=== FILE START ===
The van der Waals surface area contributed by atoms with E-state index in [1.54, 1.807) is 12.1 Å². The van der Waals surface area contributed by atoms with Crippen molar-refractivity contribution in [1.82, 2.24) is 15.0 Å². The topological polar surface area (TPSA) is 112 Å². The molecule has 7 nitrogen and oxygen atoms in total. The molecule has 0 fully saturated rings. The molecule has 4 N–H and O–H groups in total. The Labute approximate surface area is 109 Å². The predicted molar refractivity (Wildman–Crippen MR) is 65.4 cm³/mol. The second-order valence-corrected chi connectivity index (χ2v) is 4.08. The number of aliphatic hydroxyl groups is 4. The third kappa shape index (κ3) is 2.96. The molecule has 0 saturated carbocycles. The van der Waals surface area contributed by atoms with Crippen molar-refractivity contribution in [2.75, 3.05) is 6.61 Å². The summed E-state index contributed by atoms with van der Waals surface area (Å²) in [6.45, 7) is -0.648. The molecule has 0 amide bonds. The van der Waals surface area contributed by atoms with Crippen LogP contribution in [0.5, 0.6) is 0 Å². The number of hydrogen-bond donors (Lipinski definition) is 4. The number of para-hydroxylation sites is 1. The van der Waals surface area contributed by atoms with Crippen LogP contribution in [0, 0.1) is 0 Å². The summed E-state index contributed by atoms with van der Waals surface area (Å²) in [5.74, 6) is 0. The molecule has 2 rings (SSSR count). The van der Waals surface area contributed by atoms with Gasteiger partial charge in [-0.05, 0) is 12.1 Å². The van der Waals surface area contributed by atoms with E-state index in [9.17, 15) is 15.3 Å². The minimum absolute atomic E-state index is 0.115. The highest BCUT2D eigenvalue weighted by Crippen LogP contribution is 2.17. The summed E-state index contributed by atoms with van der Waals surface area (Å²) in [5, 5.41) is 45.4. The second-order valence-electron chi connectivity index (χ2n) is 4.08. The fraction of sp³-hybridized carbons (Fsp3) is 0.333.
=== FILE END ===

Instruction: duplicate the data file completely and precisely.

The van der Waals surface area contributed by atoms with E-state index in [1.54, 1.807) is 12.1 Å². The van der Waals surface area contributed by atoms with Crippen molar-refractivity contribution in [1.82, 2.24) is 15.0 Å². The topological polar surface area (TPSA) is 112 Å². The molecule has 7 nitrogen and oxygen atoms in total. The molecule has 0 fully saturated rings. The molecule has 4 N–H and O–H groups in total. The Labute approximate surface area is 109 Å². The predicted molar refractivity (Wildman–Crippen MR) is 65.4 cm³/mol. The second-order valence-corrected chi connectivity index (χ2v) is 4.08. The number of aliphatic hydroxyl groups is 4. The third kappa shape index (κ3) is 2.96. The molecule has 0 saturated carbocycles. The van der Waals surface area contributed by atoms with Crippen molar-refractivity contribution in [2.75, 3.05) is 6.61 Å². The summed E-state index contributed by atoms with van der Waals surface area (Å²) in [6.45, 7) is -0.648. The molecule has 0 amide bonds. The van der Waals surface area contributed by atoms with Crippen LogP contribution in [0.5, 0.6) is 0 Å². The number of hydrogen-bond donors (Lipinski definition) is 4. The number of para-hydroxylation sites is 1. The van der Waals surface area contributed by atoms with Crippen LogP contribution in [0, 0.1) is 0 Å². The summed E-state index contributed by atoms with van der Waals surface area (Å²) in [5.74, 6) is 0. The molecule has 2 rings (SSSR count). The van der Waals surface area contributed by atoms with Gasteiger partial charge in [-0.05, 0) is 12.1 Å². The van der Waals surface area contributed by atoms with E-state index in [9.17, 15) is 15.3 Å². The minimum absolute atomic E-state index is 0.115. The highest BCUT2D eigenvalue weighted by Crippen LogP contribution is 2.17. The summed E-state index contributed by atoms with van der Waals surface area (Å²) in [5, 5.41) is 45.4. The second-order valence-electron chi connectivity index (χ2n) is 4.08. The fraction of sp³-hybridized carbons (Fsp3) is 0.333.